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Multiple upstream servers are sending notifications to a load-balanced django app. If all the upstream servers are working correctly, the app will always receive duplicates of these notifications (since all the upstream notifiers should send the same notifications; it's just for redundancy). I want to be able to filter out these duplicates. However, since the python app is load-balanced, the only place we can check for these duplicates is in the database (unless we did distributed locking, etc, which sounds like more of a pain).

To do this, I'm hashing the messages, then invoking a stored procedure in the database that checks if a message received in the last 10 seconds had the same hash (I know about hash collisions; it's a risk). I want to be 99% sure the store procedure is safe against race conditions.

Here's the SQL code that seems to work:

DROP TABLE IF EXISTS openduty_dedup;
CREATE TABLE openduty_dedup (
  request_hash CHAR(40) NOT NULL UNIQUE PRIMARY KEY,
  triggered TIMESTAMP NOT NULL);

-- main procedure for checking if a notification is a duplicate
-- given the SHA-1 hash of a notification, it will return 1 if the
-- same notification was received in the last 10 seconds (and was not
-- treated as a duplicate then), otherwise it will return 0
DROP PROCEDURE IF EXISTS openduty_check_duplicate;
CREATE PROCEDURE openduty_check_duplicate(IN new_hash CHAR(40))
  BEGIN
    DECLARE last_trigger TIMESTAMP;
    DECLARE now TIMESTAMP;
    DECLARE is_duplicate INT;
    SELECT CURRENT_TIMESTAMP INTO now;
    DO GET_LOCK('openduty_check_duplicate', 10);
      SET TRANSACTION ISOLATION LEVEL SERIALIZABLE;
      START TRANSACTION;
        SELECT triggered FROM openduty_dedup WHERE request_hash = new_hash INTO last_trigger;
        IF last_trigger IS NULL THEN
          INSERT INTO openduty_dedup (request_hash, triggered) VALUES (new_hash, now);
          SELECT 0 INTO is_duplicate;
        ELSEIF DATE_SUB(now, INTERVAL 10 SECOND) > last_trigger THEN
          UPDATE openduty_dedup SET triggered = now WHERE request_hash = new_hash;
          SELECT 0 INTO is_duplicate;
        ELSE
          SELECT 1 INTO is_duplicate;
        END IF;
        DELETE FROM openduty_dedup WHERE DATE_SUB(now, INTERVAL 1 MINUTE) > triggered;
      COMMIT;
    DO RELEASE_LOCK('openduty_check_duplicate');
    SELECT is_duplicate;
  END;

I'm much more worried about correctness than performance since notifications will only come on the order of every few seconds. In particular, I'm worried that the commit won't happen until after the lock is released.

Will this work as intended?

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Will this work as intended?

Not really.

You've indented the code as if you expect that the statements betweeb DO GET_LOCK... and DO RELEASE_LOCK... would only execute if the lock is obtained.

That is not the case.

You shouldn't use GET_LOCK() in a void context (with DO) unless you don't actually care whether you actually got the lock. What you have written will wait up to 10 seconds for the lock, and if it isn't available, continues anyway with the next statement. That does not sound like what you want.

A better solution for MySQL 5.5 and later looks like this:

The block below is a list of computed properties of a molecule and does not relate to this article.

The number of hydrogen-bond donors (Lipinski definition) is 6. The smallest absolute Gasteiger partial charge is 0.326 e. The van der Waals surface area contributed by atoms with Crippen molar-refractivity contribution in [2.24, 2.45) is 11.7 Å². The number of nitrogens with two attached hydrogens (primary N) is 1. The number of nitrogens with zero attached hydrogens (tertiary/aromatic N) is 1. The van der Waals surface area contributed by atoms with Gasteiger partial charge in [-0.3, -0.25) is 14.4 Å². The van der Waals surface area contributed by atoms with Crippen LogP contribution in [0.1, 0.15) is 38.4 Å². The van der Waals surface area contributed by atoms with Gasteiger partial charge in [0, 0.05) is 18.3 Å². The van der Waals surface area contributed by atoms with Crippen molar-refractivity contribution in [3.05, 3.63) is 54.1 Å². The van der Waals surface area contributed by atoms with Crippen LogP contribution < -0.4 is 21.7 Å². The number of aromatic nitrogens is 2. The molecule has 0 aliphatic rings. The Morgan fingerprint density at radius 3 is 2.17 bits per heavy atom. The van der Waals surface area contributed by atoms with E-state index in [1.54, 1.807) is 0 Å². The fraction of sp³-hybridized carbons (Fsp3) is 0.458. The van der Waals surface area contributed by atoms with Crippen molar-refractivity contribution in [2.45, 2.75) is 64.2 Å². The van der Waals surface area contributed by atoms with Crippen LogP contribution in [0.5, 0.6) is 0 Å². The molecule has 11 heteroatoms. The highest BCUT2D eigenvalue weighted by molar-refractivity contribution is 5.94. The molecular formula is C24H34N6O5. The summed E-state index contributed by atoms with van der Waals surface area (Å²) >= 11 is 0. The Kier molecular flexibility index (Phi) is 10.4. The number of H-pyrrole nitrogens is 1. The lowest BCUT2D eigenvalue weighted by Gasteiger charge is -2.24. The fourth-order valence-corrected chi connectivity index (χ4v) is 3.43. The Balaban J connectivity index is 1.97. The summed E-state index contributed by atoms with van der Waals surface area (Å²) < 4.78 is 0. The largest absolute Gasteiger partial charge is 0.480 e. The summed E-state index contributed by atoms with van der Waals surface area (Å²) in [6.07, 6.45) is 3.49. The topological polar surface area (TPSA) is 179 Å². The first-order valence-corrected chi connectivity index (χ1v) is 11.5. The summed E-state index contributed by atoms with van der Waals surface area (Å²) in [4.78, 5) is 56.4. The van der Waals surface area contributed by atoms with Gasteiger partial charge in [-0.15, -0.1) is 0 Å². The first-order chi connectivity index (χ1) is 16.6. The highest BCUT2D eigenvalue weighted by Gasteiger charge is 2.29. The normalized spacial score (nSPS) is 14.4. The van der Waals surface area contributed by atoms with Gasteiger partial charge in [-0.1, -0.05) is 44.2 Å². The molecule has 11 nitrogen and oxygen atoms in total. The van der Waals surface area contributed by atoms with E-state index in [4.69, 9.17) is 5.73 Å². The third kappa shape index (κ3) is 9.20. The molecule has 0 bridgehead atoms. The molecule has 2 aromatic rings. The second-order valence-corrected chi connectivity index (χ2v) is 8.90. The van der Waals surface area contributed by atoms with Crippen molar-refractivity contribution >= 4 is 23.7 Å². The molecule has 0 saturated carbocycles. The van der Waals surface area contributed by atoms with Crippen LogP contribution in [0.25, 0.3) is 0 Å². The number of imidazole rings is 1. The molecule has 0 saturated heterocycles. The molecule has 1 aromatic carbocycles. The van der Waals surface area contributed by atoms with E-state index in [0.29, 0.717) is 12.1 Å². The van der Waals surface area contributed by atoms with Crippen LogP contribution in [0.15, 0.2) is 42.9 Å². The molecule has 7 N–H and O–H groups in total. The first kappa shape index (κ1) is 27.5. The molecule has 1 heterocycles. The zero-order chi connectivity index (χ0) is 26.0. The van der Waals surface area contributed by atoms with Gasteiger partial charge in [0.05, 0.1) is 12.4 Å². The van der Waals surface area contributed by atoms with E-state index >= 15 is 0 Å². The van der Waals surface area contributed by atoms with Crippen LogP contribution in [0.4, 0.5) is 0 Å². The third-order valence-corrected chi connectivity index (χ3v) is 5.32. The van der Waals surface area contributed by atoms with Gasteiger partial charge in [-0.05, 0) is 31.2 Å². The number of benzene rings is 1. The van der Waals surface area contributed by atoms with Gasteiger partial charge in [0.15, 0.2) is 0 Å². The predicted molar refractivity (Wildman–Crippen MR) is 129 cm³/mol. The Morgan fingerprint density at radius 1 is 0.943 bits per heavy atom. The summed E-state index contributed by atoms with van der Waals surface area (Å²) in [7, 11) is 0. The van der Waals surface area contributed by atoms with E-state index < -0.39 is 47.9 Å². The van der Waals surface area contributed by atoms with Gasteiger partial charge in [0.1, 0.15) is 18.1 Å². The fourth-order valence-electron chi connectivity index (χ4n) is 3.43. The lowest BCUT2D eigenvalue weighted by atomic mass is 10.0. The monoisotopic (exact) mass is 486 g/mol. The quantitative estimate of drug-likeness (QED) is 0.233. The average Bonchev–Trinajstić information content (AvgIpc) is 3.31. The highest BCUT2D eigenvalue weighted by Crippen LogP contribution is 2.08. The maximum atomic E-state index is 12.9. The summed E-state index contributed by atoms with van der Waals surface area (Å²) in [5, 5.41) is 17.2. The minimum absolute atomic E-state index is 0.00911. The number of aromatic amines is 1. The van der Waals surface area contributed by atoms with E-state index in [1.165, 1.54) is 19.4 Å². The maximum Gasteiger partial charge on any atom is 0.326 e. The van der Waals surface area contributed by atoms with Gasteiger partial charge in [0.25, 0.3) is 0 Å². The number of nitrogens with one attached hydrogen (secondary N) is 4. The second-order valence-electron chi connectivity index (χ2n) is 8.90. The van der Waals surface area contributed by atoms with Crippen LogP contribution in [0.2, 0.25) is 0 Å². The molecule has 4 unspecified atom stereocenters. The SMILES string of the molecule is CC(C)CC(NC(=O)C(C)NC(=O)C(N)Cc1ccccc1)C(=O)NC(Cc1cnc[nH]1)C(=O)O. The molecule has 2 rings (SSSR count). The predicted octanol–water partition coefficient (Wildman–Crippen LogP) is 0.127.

IF GET_LOCK('my_lock',10) IS NOT TRUE THEN
  SIGNAL SQLSTATE '45000'
         SET MESSAGE_TEXT = 'timed out waiting for named semaphore lock';
END IF;

That will throw an exception and terminate the procedure after the timeout, if the lock has not been obtained. (This is a useful tactic with the event scheduler, when you need to ensure that concurrent invocations of events don't pile up.)

Note that the logical operator IS NOT TRUE, used above, matches both 0 (FALSE) and NULL, either of which can indicate that you didn't get the lock.

The same is true of RELEASE_LOCK(), which returns TRUE only if you actually held the lock you tried to release. If you try to release a lock you don't own, that does not throw an error. You have to check return values.

In particular, I'm worried that the commit won't happen until after the lock is released.

No, the lock is released after the commit, here. The get and release operations are only functions. They execute in sequence like everything else.

Also, it's usually best to leave the caller in charge of the transaction, because if this procedure is called while already in a transaction, START TRANSACTION silently commits the previous transaction and starts a new one, leaving the caller unable to roll back any work done before the procedure was called. That may not be applicable, here, but it's good practice to handle it consistently across your code base.

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This honestly seems like a hackish and fragile solution to a poorly implemented workflow. Why should multiple servers be sending duplicate notifications in the first place? A proper notification/queueing tool might help here.

At any rate, it might be simpler to put a unique index on the hash field and just silently discard failed duplicate inserts, than insert multiple copies of each record and then lock up this table everytime you want to de-dupe.

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  • \$\begingroup\$ The notifications aren't inserted directly into the database in any other way (sometimes they might trigger something else happening to the database, depending on state, etc). The application, not the database, needs to know if this is a duplicate or not. The upstream nodes are in different availability zones that don't know anything about each other, and there's not much we can do about that (or want to, since the whole point of this system is to notify us when something goes wrong). \$\endgroup\$ – Robert Fraser Feb 26 '17 at 19:34

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